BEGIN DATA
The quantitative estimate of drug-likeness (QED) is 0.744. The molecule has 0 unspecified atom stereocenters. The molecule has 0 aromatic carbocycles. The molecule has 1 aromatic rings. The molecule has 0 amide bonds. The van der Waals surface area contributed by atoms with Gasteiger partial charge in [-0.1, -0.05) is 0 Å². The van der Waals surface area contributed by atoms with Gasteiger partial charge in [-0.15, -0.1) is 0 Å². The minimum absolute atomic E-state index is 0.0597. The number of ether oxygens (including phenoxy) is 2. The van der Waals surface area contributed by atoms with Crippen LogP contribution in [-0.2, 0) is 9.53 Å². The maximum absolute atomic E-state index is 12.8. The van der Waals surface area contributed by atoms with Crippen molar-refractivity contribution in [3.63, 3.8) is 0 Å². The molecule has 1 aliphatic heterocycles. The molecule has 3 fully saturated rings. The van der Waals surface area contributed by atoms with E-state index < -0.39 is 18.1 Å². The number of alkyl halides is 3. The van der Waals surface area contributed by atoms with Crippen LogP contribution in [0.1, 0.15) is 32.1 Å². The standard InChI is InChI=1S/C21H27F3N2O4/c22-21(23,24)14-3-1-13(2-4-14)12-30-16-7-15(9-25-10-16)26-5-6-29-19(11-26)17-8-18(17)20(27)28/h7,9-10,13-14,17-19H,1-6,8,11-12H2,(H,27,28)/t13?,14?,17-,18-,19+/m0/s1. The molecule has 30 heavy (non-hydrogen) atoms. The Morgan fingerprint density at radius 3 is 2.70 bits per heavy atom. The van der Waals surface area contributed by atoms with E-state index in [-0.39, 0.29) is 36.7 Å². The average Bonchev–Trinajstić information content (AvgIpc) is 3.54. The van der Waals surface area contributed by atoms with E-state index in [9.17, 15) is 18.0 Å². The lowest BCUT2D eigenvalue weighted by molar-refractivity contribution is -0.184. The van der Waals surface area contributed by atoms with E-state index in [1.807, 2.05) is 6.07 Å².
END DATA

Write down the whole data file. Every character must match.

The quantitative estimate of drug-likeness (QED) is 0.744. The molecule has 0 unspecified atom stereocenters. The molecule has 0 aromatic carbocycles. The molecule has 1 aromatic rings. The molecule has 0 amide bonds. The van der Waals surface area contributed by atoms with Gasteiger partial charge in [-0.1, -0.05) is 0 Å². The van der Waals surface area contributed by atoms with Gasteiger partial charge in [-0.15, -0.1) is 0 Å². The minimum absolute atomic E-state index is 0.0597. The number of ether oxygens (including phenoxy) is 2. The van der Waals surface area contributed by atoms with Crippen LogP contribution in [-0.2, 0) is 9.53 Å². The maximum absolute atomic E-state index is 12.8. The van der Waals surface area contributed by atoms with Crippen molar-refractivity contribution in [3.63, 3.8) is 0 Å². The molecule has 1 aliphatic heterocycles. The molecule has 3 fully saturated rings. The van der Waals surface area contributed by atoms with E-state index < -0.39 is 18.1 Å². The number of alkyl halides is 3. The van der Waals surface area contributed by atoms with Crippen LogP contribution in [0.1, 0.15) is 32.1 Å². The standard InChI is InChI=1S/C21H27F3N2O4/c22-21(23,24)14-3-1-13(2-4-14)12-30-16-7-15(9-25-10-16)26-5-6-29-19(11-26)17-8-18(17)20(27)28/h7,9-10,13-14,17-19H,1-6,8,11-12H2,(H,27,28)/t13?,14?,17-,18-,19+/m0/s1. The molecule has 30 heavy (non-hydrogen) atoms. The Morgan fingerprint density at radius 3 is 2.70 bits per heavy atom. The van der Waals surface area contributed by atoms with E-state index in [-0.39, 0.29) is 36.7 Å². The average Bonchev–Trinajstić information content (AvgIpc) is 3.54. The van der Waals surface area contributed by atoms with E-state index in [9.17, 15) is 18.0 Å². The lowest BCUT2D eigenvalue weighted by molar-refractivity contribution is -0.184. The van der Waals surface area contributed by atoms with E-state index in [1.807, 2.05) is 6.07 Å².